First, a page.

| May 29, 2012

My ratings system is simple: Is it worthy of a date night out at the movies? Blu-ray? Or is it just a bust?

This is not Disney's “Snow White.” There is no cooking, no cleaning and no caring for the dwarves. In this version of “Snow White,” our fairytale princess is a full-blown heroine!

From the start, you're in for an epic adventure. The opening minutes of the movie feature a breathtaking battle between the troops of the King (Snow White's father) and the Dark Army, conjuring up memories of the early battle in the woods from “Gladiator.” The entire movie feels big in this way — scenes are visually riveting, evoking films like “The Last of the Mohicans,” “The Lord of the Rings” and “Avatar.” Add in some cool creatures, stunning special effects and a sprinkle of fairy dust, and you've got a full-fledged fantasy world brought to the big screen.

The storyline follows the 1812 “Brothers Grimm” version of the tale, painting a dark, dying and ominous world. The evil Queen Ravenna (Charlize Theron) rules supreme, while poor Snow White (Kristen Stewart) remains locked in the tower, living out her days in solitary confinement. All is well for the Queen, until one day when she asks a simple question: "Mirror, mirror on the wall, who is fairest of them all?"

When the answer is “Snow White,” all bets are off. Snow White makes a daring escape, the Huntsman is hired to track her down, and the adventure truly begins! So how did Hollywood do in breathing life into these fairy tale characters?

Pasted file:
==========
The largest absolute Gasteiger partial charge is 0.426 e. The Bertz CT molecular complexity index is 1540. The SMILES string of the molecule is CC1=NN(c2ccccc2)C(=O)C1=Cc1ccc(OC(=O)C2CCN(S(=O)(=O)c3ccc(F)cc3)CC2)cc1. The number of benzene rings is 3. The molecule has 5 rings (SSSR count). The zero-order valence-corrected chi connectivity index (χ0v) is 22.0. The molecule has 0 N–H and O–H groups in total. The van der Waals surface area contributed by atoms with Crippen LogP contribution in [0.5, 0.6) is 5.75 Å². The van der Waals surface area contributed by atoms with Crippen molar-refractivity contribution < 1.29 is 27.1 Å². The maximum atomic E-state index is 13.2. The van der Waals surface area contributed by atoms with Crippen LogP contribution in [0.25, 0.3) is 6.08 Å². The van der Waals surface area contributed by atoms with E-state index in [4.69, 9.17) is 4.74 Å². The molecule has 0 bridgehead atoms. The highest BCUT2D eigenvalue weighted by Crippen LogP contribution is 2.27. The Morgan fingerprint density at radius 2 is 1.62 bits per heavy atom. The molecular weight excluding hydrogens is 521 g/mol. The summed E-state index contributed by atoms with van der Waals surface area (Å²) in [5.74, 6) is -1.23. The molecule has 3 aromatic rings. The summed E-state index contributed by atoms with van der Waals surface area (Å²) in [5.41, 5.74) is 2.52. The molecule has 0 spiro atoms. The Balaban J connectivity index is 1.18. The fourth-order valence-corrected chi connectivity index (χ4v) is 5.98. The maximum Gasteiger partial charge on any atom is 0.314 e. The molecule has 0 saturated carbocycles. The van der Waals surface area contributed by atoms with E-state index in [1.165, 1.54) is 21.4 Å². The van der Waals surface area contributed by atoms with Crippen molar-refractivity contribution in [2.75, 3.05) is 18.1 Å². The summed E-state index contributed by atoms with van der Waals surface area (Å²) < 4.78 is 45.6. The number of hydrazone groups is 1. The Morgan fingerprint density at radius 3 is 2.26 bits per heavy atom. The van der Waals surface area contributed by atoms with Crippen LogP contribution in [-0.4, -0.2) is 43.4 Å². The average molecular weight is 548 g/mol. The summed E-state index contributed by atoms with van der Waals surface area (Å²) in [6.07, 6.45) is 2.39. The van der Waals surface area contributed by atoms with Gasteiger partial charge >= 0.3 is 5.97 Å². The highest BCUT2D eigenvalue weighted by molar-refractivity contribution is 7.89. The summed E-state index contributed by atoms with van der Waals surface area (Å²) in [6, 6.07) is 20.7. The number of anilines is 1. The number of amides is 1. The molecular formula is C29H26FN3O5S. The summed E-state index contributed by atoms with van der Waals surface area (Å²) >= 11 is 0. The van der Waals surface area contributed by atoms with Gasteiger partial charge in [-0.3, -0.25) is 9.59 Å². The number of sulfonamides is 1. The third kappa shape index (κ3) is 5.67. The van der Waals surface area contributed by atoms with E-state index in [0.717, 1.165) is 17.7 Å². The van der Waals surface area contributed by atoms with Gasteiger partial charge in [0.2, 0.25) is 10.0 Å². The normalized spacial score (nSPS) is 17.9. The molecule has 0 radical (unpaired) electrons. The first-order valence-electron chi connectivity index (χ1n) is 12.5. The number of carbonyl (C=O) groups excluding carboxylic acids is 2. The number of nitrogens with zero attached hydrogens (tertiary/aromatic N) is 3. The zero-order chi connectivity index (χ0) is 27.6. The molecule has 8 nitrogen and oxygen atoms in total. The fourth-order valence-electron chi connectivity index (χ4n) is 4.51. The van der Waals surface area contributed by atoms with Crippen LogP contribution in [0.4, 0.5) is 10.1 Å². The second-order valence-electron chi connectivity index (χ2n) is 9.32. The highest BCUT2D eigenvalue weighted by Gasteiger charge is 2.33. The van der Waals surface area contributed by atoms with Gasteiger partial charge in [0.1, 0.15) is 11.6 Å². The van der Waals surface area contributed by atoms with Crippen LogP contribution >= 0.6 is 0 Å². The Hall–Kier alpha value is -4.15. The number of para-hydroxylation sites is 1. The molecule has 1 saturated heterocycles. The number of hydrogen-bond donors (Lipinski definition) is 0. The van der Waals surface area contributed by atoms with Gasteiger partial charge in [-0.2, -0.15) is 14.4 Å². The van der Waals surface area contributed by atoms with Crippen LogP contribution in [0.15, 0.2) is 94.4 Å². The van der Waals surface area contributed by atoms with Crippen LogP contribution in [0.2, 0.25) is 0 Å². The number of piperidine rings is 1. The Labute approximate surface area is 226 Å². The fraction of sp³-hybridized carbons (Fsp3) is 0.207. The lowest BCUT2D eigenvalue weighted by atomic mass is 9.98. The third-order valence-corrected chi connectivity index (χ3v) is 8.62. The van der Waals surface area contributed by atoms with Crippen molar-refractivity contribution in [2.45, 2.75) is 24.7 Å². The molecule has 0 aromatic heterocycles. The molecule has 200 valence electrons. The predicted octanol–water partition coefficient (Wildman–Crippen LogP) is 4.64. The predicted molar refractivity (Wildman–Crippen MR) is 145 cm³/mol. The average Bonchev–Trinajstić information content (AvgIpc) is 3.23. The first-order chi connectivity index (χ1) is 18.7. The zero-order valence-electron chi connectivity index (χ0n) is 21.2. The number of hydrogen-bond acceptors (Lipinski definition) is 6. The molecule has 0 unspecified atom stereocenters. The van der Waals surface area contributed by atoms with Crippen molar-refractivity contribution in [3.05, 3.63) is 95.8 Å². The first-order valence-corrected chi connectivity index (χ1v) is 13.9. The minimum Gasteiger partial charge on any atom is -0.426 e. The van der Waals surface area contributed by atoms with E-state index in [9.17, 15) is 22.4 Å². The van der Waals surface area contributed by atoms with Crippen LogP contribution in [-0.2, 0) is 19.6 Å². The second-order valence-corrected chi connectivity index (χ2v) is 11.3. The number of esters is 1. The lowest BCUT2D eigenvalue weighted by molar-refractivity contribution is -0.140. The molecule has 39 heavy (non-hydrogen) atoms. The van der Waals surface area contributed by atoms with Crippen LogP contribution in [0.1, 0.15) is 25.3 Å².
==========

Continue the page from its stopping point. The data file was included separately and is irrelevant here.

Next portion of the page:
The Huntsman (Chris Hemsworth): A widower with not much left to lose, our huntsman appears to be anything but a hero … at first. In a world of magic and wonder, Hemsworth does a great job making the Huntsman human; he's got no super strength or speed, he's just struggling to find his way and do what's right. Plus, he’s pretty good with an ax.

Queen Ravenna (Charlize Theron): Evil? Check. Beautiful? Check. Amazing performance? Ahhh … something is off. Perhaps it’s her inconsistent British accent? In one truly unfortunate moment, her breakout dramatic scene drew snickers from the crowd. Ouch.

The Dwarves (Ian McShane, Bob Hoskins and Ray Winstone, to name a few): These are little guys with big hearts! The dwarves are played by some of today’s biggest stars, and the special effects team did an impressive job shrinking them down to size.

Snow White (Kristen Stewart): “Lips red as blood, hair black as night, bring me your heart, my dear, dear Snow White.” Casting Kristen Stewart was clearly done to attract the “Twilight” crowd, but I was worried Bella Swan would suck this movie dry. I was wrong. No biting her lip, no breaking eye contact and no nervous ticks. In her opening lines, she recites the Lord’s Prayer in an eerie whisper … and it gets your attention! Her accent does disappear in one scene only to return in the next, but for the most part, Stewart delivers a solid performance and certainly looks the part with her ethereal beauty. By the final scene, I wondered who else in Hollywood could have played the character. No one.

Overall, “Snow White” is dark and dangerous with charm and wonder, but it does feel a touch long. There is little romance or levity to break up the doom and gloom of the task at hand, but this film has imagination, technical brilliance and solid performances. Oh, and keep an eye out for the fairies; they drew oohs and ahhs from the audience.

The Date Nighter Says: Do it. It's a theater movie for sure, based on the visual experience alone. Bella Swan and Thor (Stewart and Hemsworth) will help "Snow White" make box office magic.